Highly Classified Ads

I don’t remember when my addiction to reading classified advertisements began. Offers to buy and sell, business opportunities, jobs available or wanted all seemed much more interesting than the slick polished madison avenue ads in the newspapers and magazines that arrived at our house. (And they still do!) 

I do remember a day in early Fall when I read a business opportunity ad about raising chinchillas.  I had no idea what a chinchilla was, but the ad promised FREEDOM and FINANCIAL INDEPENDENCE.  To my way of thinking these promises were a whole lot more attractive than what was going on in my fourth grade class.  (Alas, my parents were not OK with the idea of quitting school to raise chinchillas.)

As I got older, I began to realize that each ad was a unique story and that there was a real life situation condensed to just a few words. (What was the story behind the diamond engagement ring for sale? Why was the high chair no longer needed? What’s up with the J.C. Higgins shotgun with the nick in the stock?)

Many years later I discovered that the founder of the Slippery Rock Gazette, Doug Slocum, also loved classified ads. Over the last few years, Doug asked me on several occasions why we didn’t offer FREE classified ads in the SRG. I always mumble something about ink, paper, postage, labor and time. Doug usually replied that it is a shame to put boring details ahead of classified ads.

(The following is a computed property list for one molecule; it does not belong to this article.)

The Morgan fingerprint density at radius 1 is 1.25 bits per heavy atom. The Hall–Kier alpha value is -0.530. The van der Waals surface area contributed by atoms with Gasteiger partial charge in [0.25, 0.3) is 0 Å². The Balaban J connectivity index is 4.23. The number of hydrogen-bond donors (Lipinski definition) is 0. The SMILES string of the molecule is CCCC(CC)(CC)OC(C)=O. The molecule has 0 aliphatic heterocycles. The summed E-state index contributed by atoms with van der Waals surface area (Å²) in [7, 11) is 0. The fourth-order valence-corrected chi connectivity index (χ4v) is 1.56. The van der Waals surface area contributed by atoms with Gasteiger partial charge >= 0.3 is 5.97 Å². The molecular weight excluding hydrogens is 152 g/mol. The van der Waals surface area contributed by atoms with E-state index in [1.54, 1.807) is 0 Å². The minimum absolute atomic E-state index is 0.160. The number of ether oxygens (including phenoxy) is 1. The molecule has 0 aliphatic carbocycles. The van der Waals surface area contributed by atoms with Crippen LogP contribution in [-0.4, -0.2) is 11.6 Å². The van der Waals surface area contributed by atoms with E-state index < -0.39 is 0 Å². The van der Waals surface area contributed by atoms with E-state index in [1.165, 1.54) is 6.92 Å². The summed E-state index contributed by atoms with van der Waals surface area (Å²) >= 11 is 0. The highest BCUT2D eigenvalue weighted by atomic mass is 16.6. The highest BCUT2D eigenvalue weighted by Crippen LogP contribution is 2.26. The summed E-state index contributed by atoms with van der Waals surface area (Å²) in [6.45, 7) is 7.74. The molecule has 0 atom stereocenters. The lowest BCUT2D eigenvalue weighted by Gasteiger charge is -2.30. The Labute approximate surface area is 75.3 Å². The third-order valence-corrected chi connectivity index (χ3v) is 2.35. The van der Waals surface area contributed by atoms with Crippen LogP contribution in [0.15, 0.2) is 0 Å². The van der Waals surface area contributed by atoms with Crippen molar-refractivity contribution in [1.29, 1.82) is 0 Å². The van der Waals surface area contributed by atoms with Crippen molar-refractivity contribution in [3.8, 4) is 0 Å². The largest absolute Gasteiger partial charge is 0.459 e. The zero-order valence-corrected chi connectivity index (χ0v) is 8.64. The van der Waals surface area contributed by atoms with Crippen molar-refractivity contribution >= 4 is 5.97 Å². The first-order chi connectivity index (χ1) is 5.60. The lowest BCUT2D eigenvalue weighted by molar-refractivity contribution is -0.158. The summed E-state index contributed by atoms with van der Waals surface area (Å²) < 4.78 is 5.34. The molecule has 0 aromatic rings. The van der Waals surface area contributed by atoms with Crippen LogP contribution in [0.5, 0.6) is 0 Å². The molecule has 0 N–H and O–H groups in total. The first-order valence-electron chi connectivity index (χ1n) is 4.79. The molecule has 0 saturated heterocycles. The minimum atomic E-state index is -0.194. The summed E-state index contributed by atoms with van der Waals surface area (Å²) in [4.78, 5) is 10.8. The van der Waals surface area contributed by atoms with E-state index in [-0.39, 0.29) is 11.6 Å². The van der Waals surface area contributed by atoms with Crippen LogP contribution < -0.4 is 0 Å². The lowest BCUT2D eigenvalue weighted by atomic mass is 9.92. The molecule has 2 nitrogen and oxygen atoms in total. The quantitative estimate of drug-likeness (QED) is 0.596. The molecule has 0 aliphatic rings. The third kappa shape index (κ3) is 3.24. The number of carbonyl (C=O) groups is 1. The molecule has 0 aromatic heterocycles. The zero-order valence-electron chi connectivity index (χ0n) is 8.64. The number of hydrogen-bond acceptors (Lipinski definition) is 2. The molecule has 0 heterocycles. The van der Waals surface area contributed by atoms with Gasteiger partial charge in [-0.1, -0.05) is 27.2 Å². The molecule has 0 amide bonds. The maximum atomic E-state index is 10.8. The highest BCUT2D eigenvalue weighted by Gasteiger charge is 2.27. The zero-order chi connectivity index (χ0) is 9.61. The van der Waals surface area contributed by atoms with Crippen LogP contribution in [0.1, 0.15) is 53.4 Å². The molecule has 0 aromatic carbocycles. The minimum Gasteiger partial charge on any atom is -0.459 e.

I know that there is a lot of important stuff that you can do with computers, but it seems to me that one of the most useful things created was Craig’s List. Who would have thunk it? Free, unlimited classified ads!

By the time you read this story, our new Slippery Rock Gazette website should be fully operational. To pay homage to Doug’s vision and the genius behind Craig’s List, we are offering FREE, UNLIMITED, ON-LINE classified ads to our readers. This is not an introductory offer, it will always be FREE. The only restrictions are that the ads relate in some fashion to the work that our readers are doing and that they be suitable for a family magazine. This service is for fabricators and contractors. 

Since my day job, the one that pays the grocery bills, is selling tools for Braxton-Bragg, I have had a few people question why we are doing this, and some have speculated that this could depress new tool sales.

I really don’t have a good answer for those questions, but what the heck? It seems like a cool idea and I hope you like it. I also hope that you give it a try; you might find something even more exciting than raising chinchillas! 

Thanks for reading,

Rich Hassert

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